I returned this week from giving a speech in Washington State to a very nice group of economists (the Pacific Northwest Regional Economic Conference, if you must know). I sat in on some of the other presentations. One, on the challenges of measuring inflation, had speakers from the BLS and the BEA. The BLS presentation in particular set itself up as addressing the criticisms of bloggers.
And which bloggers were featured? It led off with two quotes from that famous blogger…..William Gross of PIMCO. It was quite apparent that the head of the world’s biggest fixed income fund manager was tagged as a mere blogger to discredit his remarks.
When I first heard of blogs, back sometime in the 1990s, I recoiled. The name is so horrid as to create a negative response. Blog. Let’s see. What words begin with the “bl” sound? Black, bleck, blight, blither, bluster…you get the picture. Rhymes aren’t much better. Bog, fog, slog, dog, cog, wog, flog. You’d have to try really really hard to come up with a word that elicited worse associations.
The popular image is not much better. While blogs clearly have loyal fans, to the populace at large that doesn’t partake, they are disreputable. Blogs are just another way to waste time on the Internet, fitting in there somewhere with Twitter, Facebook, and YouTube, but no corporate sponsorship to legitimate it. Bloggers are a faceless rabble, pamphleteers trying to whip up interest in their pet causes. Sure, Patrick Henry was a pamphleteer too, but he was a rabble rouser in his heyday.
There is also a lack of differentiation in types of blogs as far as nomenclature and media presentation is concerned, which adds to the confusion. Some engage in original reporting, many in commentary and analysis of news, a few in original analysis or reporting of research (ie, newsworthy to specialist audiences but generally outside mainstream news channels), many in entertainment. It would be nice if there were more precise terminology, but that’s unlikely to happen save via description of the blogger himself (“Manfred, an expert in Old English poetry…”).
And the media, despite promoting in house blogs, is still ambivalent at best, seeing blogs as more competition than a complement. They aren’t entirely wrong, since more time reading blogs means less time for other reading, including traditional media. But is it still puzzling to see academics who monitor the media also ignore bloggers.
For instance, Barry Ritholtz passed along a post from BeatBlogging that describes the efforts of Columbia Journalism Reviews’ blog, the Audit, which focuses on inaccurate reporting in the MSM. Ritholtz has complained that they ignore the ways blogs have tackled important areas that the major business outlets overlooked, such as the credit crisis (well, until the economy started falling off the cliff). The response was that blogs were too peripheral, given the resource constraints, to be worth covering.
Now it is fair to say that blogging for the most part is not the same as journalism, although that misses the point. Bloggers generally lack the resource to do much in the way of original reporting, but they have often have the expertise to dig much deeper into stories than the media ever could And they also can provide reactions and analysis much faster than many official commentators can.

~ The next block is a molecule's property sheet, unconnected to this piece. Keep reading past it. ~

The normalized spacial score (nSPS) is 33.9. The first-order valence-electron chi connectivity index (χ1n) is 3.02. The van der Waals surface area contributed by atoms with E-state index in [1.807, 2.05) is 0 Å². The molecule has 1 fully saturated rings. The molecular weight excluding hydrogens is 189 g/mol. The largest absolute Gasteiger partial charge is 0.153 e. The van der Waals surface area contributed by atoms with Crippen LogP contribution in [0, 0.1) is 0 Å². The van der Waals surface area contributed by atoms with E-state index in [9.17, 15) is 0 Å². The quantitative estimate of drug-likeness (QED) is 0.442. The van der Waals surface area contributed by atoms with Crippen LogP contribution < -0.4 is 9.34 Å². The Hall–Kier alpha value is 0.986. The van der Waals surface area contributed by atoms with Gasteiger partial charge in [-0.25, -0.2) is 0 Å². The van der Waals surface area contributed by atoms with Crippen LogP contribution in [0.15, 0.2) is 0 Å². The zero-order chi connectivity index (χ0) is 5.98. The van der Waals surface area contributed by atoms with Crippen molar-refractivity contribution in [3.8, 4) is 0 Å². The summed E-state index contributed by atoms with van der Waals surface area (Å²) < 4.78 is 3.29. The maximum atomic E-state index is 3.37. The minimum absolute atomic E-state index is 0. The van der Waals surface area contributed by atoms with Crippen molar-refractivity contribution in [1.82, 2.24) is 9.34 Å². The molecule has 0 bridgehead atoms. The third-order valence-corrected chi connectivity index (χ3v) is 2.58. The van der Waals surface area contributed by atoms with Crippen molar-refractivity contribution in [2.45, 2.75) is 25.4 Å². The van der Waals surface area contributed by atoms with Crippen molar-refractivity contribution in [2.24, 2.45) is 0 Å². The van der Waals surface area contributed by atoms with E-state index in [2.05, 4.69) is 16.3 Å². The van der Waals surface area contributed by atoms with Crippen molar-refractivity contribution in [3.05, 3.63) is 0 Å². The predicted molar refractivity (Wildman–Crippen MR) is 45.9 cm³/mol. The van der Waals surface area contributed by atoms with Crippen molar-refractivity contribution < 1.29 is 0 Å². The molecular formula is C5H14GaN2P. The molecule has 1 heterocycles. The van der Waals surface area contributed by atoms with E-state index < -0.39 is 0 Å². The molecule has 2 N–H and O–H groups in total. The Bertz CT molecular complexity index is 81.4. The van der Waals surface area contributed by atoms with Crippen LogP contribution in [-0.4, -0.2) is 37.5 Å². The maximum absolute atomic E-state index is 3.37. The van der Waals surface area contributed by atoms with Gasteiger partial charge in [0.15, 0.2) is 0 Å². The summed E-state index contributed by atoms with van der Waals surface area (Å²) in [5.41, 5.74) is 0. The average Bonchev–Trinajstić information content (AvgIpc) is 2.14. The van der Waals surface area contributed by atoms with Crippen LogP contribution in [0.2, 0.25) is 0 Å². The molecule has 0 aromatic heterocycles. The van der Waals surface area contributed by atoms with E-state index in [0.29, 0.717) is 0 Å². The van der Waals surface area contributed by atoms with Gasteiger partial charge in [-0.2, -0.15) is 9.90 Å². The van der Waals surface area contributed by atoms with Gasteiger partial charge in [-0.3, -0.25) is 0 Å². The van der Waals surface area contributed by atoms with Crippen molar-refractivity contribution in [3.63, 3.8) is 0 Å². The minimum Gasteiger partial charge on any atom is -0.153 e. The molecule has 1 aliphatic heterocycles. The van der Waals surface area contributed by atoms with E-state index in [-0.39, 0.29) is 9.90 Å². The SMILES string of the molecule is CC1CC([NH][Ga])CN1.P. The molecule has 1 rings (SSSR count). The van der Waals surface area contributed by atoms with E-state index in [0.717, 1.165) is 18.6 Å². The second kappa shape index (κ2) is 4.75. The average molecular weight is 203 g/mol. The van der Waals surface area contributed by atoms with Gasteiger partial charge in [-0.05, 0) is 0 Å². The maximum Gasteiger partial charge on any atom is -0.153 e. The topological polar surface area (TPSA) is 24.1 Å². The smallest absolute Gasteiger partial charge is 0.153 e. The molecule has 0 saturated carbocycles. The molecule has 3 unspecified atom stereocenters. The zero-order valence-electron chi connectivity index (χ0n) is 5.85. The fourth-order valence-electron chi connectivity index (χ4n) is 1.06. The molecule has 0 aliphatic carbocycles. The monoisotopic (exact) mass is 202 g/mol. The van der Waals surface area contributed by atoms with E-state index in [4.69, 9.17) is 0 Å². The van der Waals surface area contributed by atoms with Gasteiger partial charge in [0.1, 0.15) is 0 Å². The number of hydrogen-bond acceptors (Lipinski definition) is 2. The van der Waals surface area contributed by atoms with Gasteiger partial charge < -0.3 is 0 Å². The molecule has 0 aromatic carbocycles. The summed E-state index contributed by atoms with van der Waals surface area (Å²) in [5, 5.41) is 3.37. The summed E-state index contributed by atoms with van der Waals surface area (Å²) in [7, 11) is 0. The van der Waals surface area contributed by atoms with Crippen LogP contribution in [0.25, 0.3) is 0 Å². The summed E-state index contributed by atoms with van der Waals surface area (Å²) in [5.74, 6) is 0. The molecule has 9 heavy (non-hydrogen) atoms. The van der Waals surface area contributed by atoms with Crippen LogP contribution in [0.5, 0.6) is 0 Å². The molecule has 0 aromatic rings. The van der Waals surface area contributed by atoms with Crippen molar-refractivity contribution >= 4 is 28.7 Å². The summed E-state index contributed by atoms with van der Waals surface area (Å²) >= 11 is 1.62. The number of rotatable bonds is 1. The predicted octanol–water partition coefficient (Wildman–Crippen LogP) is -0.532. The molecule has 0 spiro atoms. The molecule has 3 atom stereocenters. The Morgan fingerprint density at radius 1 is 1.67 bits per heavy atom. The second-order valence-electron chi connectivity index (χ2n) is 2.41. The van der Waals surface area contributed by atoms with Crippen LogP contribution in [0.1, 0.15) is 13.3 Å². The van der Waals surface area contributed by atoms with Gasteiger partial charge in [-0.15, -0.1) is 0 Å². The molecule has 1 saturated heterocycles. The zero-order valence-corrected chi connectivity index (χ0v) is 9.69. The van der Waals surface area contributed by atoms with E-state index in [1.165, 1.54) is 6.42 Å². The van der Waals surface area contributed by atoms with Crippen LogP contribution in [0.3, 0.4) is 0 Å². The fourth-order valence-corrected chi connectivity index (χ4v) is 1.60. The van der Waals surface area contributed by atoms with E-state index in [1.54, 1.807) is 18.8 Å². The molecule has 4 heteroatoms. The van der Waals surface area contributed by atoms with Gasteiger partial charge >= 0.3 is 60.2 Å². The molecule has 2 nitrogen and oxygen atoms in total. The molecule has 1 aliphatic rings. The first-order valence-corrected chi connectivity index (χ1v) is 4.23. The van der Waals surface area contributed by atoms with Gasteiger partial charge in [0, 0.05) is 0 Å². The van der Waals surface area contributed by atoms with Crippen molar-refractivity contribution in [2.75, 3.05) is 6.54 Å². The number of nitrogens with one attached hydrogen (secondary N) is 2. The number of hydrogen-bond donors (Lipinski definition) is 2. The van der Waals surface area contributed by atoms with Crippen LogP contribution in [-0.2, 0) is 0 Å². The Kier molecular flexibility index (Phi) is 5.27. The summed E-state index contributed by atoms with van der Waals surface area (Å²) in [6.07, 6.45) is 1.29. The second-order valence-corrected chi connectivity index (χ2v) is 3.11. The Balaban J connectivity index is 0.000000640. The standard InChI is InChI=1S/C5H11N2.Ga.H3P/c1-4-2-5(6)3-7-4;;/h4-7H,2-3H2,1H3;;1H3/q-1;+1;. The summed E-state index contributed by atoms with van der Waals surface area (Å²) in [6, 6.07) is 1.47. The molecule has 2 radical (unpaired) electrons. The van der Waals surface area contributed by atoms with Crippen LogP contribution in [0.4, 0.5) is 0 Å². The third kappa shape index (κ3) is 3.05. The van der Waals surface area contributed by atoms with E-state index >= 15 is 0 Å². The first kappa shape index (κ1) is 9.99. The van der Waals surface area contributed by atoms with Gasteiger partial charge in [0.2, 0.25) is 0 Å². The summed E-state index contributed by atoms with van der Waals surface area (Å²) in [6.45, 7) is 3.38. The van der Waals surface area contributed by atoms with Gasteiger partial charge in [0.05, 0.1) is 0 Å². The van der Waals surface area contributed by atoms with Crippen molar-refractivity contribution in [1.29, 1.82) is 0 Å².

To the extent the MSM deigns to take note of bloggers, the references to individual blogs and bloggers are comparatively few. More often, articles refer to “bloggers” as if they were a Mongol horde mounting an assault on whatever established institution is on their radar today, or pieces that, while technically newsworthy, nevertheless serve to underscore doubts about bloggers standing. Witness the Wall Street Journal’s “Bloggers, Beware: What You Write Can Get You Sued“:
In March 2008, Shellee Hale of Bellevue, Wash., posted in several online forums about a hacker attack on a company that makes software used to track sales for adult-entertainment Web sites. She claimed that the personal information of the sites’ customers was compromised.
About three months later, the software company — which contends that no consumer data were compromised — sued Ms. Hale in state court in New Jersey, accusing her of embarking “on a campaign to defame and malign the plaintiffs” in chat-room posts.
In her legal response, Ms. Hale, 46 years old, claims she is covered by so-called shield laws that protect reporters from suits, because she was acting as a journalist and was investigating the hacker attack while researching a story on adult-oriented spam.
Um, since when is participating in chat rooms blogging? The story has section headings of a similar ilk:”Slapped With Lawsuits”, “Copyright Infringement”. Sounds scary.
Of course, there is no ready way for a highly decentralized activity to in fact marshal the resources and consistent effort to reimage itself (I somehow don’t see a “Blogger Anti-Defamation League”, as amusing as that could be). However, open source software, which operated under a cloud of suspicion for most save the hard core techies who understood how robust the code that came out of that process could be, eventually legitimated itself through the superior performance of its product. So we’ll all just have to keep at it and hope the more and more people are smart enough to figure out what where we fit in and we have to offer, despite the rag tag appearance.
Don’t get me wrong. The activity has already moved up market a fair degree. Well trafficked blogs create visibility for their authors that it is hard to imagine them otherwise achieving outside outside a large institution. It’s one of the few ways an unaffiliated individual can build a (hopefully positive) reputation. But in our modern world, the lack of a big name organizational backing still cuts both ways.